Follow our hero as she vanquishes the evil of ‘Bite-off-more-than-You-can Chew’! Read on and find out more…
All good superhero stories, have a sequel–something else happens after the first foe is vanquished. How does your sequel begin (after the publication of you first/most recent book….)
My sequel has a twisted plot, with several unexpected shifts, a cliff-hanger, and a happy ending that I didn’t see coming.
I published Farewell to Kindness on 1 April (New Zealand time). By then I was already several chapters into my next book, Encouraging Prudence, which I planned to publish in September. As it turned out, April Fools’ Day was a good choice, and the joke was on me. The publication date for Encouraging Prudence is still fluid, but the little novella I started in late April is now a full-sized novel, and was published on 5 August.
All super heroes have their mild-mannered secret identity. How has yours grown and changed since you started life as a superhero?
Just as Superman sometimes has trouble not using his superpowers in his every day life, so I find the novelist occasionally leaking into the commercial writer. Only last week, I was explaining to clients why they needed to make their documents easy to read, no matter how educated and intelligent their audience. “Complex sentences with many ideas and lots of jargon take time and effort to read,” I said. “Yes, your readers are smart and committed. They’ll be able to drag your meaning out of your sentences through their torn and bleeding brains. But they won’t love you for it.”
They were startled, I think. But I made my point.
Do you have any side kicks or a new superhero team member? What are their superpowers?
I’d dearly love a side kick. The days are too short! But I deeply appreciate being part of a team of superheroes, the Bluestocking Belles. The eight of us join together to defeat invisibility in the bazillion-book marketplace. We all write historical fiction, and we have a range of styles (and heat levels). Something for everyone.
Have your superpowers grown and changed since your last adventure?
Absolutely. I believe this latest book is the best I’ve done. My goal is to be able to look back in ten years and be full of ideas for improving it.
What new supervillian have you faced on your latest project and how did you vanquish it?
This time round, I faced the evil ‘Bite-off-more-than-You-can Chew’. I left myself wide open to the villain when I set out to write a novella with novel-sized characters and plot. And, as I tried to do justice to the story and it got longer and longer, the deadline I’d already announced looked less and less likely.
A weekend with hardly any sleep brought Chew and his minions, Self Doubt, Utter Panic, and Empty Brain almost under control, but I have vowed and declared never to do this again.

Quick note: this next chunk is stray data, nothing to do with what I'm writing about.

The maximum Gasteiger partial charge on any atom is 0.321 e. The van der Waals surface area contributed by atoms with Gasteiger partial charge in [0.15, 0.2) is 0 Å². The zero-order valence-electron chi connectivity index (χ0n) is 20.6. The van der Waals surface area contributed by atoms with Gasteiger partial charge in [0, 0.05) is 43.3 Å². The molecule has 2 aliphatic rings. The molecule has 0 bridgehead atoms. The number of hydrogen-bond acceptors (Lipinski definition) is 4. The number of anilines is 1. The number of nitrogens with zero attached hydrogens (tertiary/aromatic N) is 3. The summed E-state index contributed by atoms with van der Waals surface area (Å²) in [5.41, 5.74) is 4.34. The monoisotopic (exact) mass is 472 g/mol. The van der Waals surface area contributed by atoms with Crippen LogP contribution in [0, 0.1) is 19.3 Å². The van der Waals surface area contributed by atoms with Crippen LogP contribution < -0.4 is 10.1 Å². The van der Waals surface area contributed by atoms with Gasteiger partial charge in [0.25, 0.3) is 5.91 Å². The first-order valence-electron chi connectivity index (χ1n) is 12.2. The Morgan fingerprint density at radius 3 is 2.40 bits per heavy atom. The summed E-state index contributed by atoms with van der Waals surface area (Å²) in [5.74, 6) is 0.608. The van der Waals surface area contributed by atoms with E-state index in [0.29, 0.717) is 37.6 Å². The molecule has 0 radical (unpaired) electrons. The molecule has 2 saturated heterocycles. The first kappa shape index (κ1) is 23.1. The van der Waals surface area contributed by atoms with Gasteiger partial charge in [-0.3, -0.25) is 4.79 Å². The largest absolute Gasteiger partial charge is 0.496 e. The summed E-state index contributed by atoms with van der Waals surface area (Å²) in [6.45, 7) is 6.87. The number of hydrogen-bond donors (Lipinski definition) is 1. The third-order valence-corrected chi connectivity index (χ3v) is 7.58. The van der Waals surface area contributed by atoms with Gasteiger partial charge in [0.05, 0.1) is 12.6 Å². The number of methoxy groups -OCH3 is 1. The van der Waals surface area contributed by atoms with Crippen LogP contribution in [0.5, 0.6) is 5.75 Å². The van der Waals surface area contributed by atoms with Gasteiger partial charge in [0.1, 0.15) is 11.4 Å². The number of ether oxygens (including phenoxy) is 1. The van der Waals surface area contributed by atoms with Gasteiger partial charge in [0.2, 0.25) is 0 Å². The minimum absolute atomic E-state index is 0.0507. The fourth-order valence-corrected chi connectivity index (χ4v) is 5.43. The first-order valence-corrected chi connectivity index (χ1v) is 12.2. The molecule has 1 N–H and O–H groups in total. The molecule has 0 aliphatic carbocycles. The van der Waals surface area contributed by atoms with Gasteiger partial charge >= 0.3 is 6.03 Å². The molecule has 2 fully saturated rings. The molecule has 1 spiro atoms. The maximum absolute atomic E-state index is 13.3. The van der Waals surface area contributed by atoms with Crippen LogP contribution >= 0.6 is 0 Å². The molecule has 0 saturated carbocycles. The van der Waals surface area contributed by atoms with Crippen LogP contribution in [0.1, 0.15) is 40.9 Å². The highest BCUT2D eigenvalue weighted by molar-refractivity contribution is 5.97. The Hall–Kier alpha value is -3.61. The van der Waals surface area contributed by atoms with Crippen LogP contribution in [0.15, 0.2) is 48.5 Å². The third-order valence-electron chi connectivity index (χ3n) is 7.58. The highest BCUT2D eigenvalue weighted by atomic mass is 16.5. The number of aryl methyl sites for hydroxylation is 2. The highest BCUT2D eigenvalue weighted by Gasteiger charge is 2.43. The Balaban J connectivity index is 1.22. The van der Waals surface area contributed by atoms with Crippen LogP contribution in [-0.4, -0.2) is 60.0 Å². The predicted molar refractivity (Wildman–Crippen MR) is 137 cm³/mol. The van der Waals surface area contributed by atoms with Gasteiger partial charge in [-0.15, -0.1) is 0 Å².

I still have a full page to-do list as I write this blog post, but by the time you read this, I’ll be basking in the afterglow. In part thanks to wonderful friends, I’ve got this.
What new lessons have you learned during this new adventure?
Never announce the release date until the novel has been through at least its first beta edit. No. I mean this. Just don’t do it.
That’s why the three novels for 2016 are now all just dated ‘coming 2016’.
What have been the best/most memorable experiences along the way?
I’ve had a few ‘did I really write that?’ moments. I live for those. And the support I mentioned earlier from friends, one in particular. She would be cross if I named her, but she knows who I mean.
The most memorable thing, perhaps, is the way the story came out of a game with friends, then took on a life of its own. It’s the first (and so far only) book I haven’t meticulously planned before I started. None of the second half was in my mind when I began writing, and the end came very late in the writing process.
I thought I was a planner. I’m beginning to wonder if planning is a security blanket I may let go of as I gain confidence. We’ll see.
If you did this again what would you do differently and what would you not change?
Other than give myself more time? The process worked. I’m pleased with the story. I would like to have had six months rather than three start to finish.
Tell us about you new book and why we need to drop everything and get it now.
A Baron for Becky is the story of a fallen woman, and the two men who want to help her land on her feet. If you like stories with a different take on common tropes, you might enjoy my version of the mistress to wife theme. It was my goal to give you some complex and interesting characters (the cast includes Becky’s daughter and the mother of one of the men), a story with some unpredictable twists and turns, and a few heart-touching moments. Let me know if you think I’ve succeeded.
What’s in store for you in the future? Do you have any other big projects on the horizon?
This week, I expect comment back from the Bluestocking Belles who are beta reading my contribution to our Christmas anthology, Mistletoe, Marriage, and Mayhem. Mine is a novella called Gingerbread Bride. I’m continuing to work on the novel that got shoved sideways by A Baron to Becky. And I’m also hoping to get out a book of short stories between now and Christmas, as a sampler of my style.
You can find Jude at: